Acoustic Environmental Learning Perceptual processing in reverberant environments is a complex subject that receives a great deal of empirical attention. The ability of listeners to “learn a room” is one aspect of auditory processing in rooms that is cited (e.g., Shinn-Cunningham & Kopèo, 2002), but the mechanisms that underlie the phenomenon are ... Article
Article  |   November 01, 2004
Acoustic Environmental Learning
Author Affiliations & Notes
  • Christopher A. Brown
    Parmly Hearing Institute, Loyola University Chicago, Chicago, IL
Article Information
Hearing & Speech Perception / Acoustics / Attention, Memory & Executive Functions / Articles
Article   |   November 01, 2004
Acoustic Environmental Learning
SIG 6 Perspectives on Hearing and Hearing Disorders: Research and Diagnostics, November 2004, Vol. 8, 2-4. doi:10.1044/hhd8.2.2
SIG 6 Perspectives on Hearing and Hearing Disorders: Research and Diagnostics, November 2004, Vol. 8, 2-4. doi:10.1044/hhd8.2.2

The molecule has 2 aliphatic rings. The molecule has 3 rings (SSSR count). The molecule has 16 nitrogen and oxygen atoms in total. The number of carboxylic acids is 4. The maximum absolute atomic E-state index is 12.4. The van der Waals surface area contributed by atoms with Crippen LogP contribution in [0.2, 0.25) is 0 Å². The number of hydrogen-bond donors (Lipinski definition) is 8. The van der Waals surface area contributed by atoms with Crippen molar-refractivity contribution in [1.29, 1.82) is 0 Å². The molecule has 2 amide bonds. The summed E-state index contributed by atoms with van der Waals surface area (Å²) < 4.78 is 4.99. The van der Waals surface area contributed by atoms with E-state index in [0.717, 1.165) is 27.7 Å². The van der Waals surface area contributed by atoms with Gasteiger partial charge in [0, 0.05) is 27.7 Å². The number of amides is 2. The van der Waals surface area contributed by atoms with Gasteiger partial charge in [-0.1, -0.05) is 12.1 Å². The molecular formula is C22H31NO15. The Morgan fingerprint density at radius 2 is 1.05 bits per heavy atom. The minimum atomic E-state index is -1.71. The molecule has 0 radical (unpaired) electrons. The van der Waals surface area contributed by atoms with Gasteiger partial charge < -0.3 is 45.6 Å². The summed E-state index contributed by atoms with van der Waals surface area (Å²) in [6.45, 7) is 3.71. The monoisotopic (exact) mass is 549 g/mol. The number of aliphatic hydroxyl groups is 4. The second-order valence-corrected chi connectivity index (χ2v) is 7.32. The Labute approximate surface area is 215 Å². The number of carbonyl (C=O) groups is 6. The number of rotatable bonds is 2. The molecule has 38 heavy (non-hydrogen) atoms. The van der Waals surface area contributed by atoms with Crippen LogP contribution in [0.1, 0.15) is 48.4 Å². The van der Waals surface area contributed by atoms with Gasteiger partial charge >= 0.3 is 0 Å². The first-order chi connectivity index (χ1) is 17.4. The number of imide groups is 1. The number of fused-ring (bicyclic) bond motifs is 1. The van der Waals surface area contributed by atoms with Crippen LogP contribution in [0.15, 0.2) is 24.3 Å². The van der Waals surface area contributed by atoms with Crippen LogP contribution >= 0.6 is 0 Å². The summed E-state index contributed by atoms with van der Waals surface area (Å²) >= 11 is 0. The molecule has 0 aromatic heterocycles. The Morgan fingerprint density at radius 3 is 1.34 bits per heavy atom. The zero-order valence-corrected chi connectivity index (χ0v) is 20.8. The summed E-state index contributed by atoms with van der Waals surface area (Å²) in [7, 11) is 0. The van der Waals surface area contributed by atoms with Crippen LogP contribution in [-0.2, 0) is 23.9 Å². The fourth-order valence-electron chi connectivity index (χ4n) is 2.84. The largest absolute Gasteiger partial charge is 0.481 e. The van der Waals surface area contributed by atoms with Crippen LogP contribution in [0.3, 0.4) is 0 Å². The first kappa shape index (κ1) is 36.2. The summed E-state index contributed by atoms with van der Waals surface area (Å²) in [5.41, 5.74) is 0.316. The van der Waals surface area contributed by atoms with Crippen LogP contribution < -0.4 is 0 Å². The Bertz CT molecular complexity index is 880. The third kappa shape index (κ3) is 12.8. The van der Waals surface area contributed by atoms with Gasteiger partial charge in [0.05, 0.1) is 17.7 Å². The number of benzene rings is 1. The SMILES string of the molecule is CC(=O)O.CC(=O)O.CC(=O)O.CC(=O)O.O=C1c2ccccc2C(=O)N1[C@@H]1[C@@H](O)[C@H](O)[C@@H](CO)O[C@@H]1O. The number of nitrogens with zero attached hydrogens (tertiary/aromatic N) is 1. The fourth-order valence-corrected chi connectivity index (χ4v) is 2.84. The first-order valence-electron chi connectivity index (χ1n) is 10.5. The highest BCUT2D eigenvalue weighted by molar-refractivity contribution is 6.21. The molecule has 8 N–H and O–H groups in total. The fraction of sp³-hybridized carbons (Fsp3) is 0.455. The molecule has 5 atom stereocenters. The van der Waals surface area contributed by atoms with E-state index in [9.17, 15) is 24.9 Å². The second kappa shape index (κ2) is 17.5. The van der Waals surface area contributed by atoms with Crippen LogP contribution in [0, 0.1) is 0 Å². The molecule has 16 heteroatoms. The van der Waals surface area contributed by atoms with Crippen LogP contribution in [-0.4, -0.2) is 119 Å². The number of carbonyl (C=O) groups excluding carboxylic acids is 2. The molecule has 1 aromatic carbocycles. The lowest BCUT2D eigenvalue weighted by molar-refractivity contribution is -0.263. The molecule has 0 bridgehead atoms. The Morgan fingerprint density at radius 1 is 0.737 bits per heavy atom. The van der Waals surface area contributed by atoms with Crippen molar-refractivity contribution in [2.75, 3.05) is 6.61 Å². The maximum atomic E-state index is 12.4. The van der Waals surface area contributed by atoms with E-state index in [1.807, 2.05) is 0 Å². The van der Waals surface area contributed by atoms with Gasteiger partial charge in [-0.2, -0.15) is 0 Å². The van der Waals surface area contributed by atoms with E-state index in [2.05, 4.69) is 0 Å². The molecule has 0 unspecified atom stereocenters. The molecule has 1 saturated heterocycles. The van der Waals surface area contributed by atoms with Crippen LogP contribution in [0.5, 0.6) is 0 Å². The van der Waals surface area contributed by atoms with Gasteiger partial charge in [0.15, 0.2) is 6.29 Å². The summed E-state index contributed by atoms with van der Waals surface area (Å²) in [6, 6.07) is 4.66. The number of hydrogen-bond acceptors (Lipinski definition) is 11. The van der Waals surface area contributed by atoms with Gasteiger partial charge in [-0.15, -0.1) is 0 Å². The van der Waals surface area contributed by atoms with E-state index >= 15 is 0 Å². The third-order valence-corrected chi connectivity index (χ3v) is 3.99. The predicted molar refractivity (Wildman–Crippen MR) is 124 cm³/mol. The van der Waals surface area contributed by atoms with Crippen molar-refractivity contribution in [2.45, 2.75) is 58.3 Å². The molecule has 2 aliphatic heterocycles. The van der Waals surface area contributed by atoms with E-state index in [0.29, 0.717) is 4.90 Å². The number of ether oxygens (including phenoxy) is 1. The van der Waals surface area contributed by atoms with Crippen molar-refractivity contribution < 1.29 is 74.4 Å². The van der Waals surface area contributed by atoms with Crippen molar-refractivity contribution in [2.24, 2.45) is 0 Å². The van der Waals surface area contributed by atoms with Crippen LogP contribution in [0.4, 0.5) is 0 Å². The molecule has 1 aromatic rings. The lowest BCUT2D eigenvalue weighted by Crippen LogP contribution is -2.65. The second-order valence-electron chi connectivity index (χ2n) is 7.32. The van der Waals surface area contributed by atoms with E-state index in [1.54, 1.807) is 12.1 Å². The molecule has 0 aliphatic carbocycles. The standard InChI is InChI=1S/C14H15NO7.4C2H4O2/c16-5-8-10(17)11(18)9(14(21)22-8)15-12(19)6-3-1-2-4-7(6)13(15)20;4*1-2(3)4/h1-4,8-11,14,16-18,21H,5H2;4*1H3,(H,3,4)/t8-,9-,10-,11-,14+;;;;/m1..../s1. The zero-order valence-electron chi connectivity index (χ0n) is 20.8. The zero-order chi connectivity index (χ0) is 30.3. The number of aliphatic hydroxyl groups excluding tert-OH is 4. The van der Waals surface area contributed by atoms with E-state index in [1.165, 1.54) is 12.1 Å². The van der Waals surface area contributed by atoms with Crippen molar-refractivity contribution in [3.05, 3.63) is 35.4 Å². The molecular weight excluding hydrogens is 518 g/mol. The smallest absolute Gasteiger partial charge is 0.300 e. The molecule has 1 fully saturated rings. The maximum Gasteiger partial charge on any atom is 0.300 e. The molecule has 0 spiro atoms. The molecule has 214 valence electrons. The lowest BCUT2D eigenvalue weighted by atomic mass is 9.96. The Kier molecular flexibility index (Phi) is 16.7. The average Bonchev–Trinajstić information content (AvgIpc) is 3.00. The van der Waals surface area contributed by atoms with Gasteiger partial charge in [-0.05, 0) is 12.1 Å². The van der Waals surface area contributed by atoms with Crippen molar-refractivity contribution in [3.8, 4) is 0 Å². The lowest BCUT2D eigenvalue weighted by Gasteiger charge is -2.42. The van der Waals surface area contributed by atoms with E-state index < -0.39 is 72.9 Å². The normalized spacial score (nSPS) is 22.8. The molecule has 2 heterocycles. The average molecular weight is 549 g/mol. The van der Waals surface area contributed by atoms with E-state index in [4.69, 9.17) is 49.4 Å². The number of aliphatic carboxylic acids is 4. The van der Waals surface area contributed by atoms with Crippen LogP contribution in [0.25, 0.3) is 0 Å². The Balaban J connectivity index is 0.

Perceptual processing in reverberant environments is a complex subject that receives a great deal of empirical attention. The ability of listeners to “learn a room” is one aspect of auditory processing in rooms that is cited (e.g., Shinn-Cunningham & Kopèo, 2002), but the mechanisms that underlie the phenomenon are not known. The term acoustic environmental learning (AEL) refers to a listener’s ability to adapt to the ambient background noise present in a novel acoustic environment, such that performance on auditory tasks performed in that environment improves. For example, listeners were significantly more accurate in judging the source distance of sounds when they were provided with the ambient background noise of the acoustic environment in which the sounds were recorded than when they were provided with no background noise (Brown & Yost, 2002). While AEL has received only limited attention to date, it has the potential to affect many areas of auditory perception and, perhaps most importantly, that of hearing impairment. Ongoing work has begun to outline the breadth of its effects. The purpose of this article is to provide a brief overview of the phenomenon and to outline both the potential implications of AEL on the perceptual abilities of listeners with hearing impairment and the challenges associated with studying this relationship.
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